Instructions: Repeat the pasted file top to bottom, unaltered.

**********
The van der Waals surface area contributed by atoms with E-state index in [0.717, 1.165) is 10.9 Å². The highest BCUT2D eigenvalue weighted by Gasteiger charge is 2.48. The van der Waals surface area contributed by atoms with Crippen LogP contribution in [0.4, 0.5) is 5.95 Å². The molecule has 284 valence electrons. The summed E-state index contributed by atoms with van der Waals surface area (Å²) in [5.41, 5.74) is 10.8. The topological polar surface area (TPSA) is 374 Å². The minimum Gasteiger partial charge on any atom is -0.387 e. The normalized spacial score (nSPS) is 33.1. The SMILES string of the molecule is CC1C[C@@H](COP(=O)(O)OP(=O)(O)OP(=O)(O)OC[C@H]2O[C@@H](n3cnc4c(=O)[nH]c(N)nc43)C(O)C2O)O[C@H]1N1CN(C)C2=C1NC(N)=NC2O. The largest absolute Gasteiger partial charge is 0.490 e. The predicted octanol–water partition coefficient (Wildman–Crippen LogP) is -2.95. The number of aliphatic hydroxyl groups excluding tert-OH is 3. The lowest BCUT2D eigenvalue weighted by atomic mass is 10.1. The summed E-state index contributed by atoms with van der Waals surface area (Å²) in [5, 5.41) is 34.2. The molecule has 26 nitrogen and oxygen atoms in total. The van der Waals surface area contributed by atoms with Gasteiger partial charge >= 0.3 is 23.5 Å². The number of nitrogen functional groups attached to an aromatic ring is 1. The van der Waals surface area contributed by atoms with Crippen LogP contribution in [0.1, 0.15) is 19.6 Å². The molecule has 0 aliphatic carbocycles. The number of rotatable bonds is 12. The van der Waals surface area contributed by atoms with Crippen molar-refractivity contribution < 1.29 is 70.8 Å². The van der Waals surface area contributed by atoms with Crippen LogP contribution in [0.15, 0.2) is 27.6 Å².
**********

The van der Waals surface area contributed by atoms with E-state index in [0.717, 1.165) is 10.9 Å². The highest BCUT2D eigenvalue weighted by Gasteiger charge is 2.48. The van der Waals surface area contributed by atoms with Crippen LogP contribution in [0.4, 0.5) is 5.95 Å². The molecule has 284 valence electrons. The summed E-state index contributed by atoms with van der Waals surface area (Å²) in [5.41, 5.74) is 10.8. The topological polar surface area (TPSA) is 374 Å². The minimum Gasteiger partial charge on any atom is -0.387 e. The normalized spacial score (nSPS) is 33.1. The SMILES string of the molecule is CC1C[C@@H](COP(=O)(O)OP(=O)(O)OP(=O)(O)OC[C@H]2O[C@@H](n3cnc4c(=O)[nH]c(N)nc43)C(O)C2O)O[C@H]1N1CN(C)C2=C1NC(N)=NC2O. The largest absolute Gasteiger partial charge is 0.490 e. The predicted octanol–water partition coefficient (Wildman–Crippen LogP) is -2.95. The number of aliphatic hydroxyl groups excluding tert-OH is 3. The lowest BCUT2D eigenvalue weighted by atomic mass is 10.1. The summed E-state index contributed by atoms with van der Waals surface area (Å²) in [5, 5.41) is 34.2. The molecule has 26 nitrogen and oxygen atoms in total. The van der Waals surface area contributed by atoms with Gasteiger partial charge >= 0.3 is 23.5 Å². The number of nitrogen functional groups attached to an aromatic ring is 1. The van der Waals surface area contributed by atoms with Crippen LogP contribution in [0.1, 0.15) is 19.6 Å². The molecule has 0 aliphatic carbocycles. The number of rotatable bonds is 12. The van der Waals surface area contributed by atoms with Crippen molar-refractivity contribution < 1.29 is 70.8 Å². The van der Waals surface area contributed by atoms with Crippen LogP contribution in [0.15, 0.2) is 27.6 Å².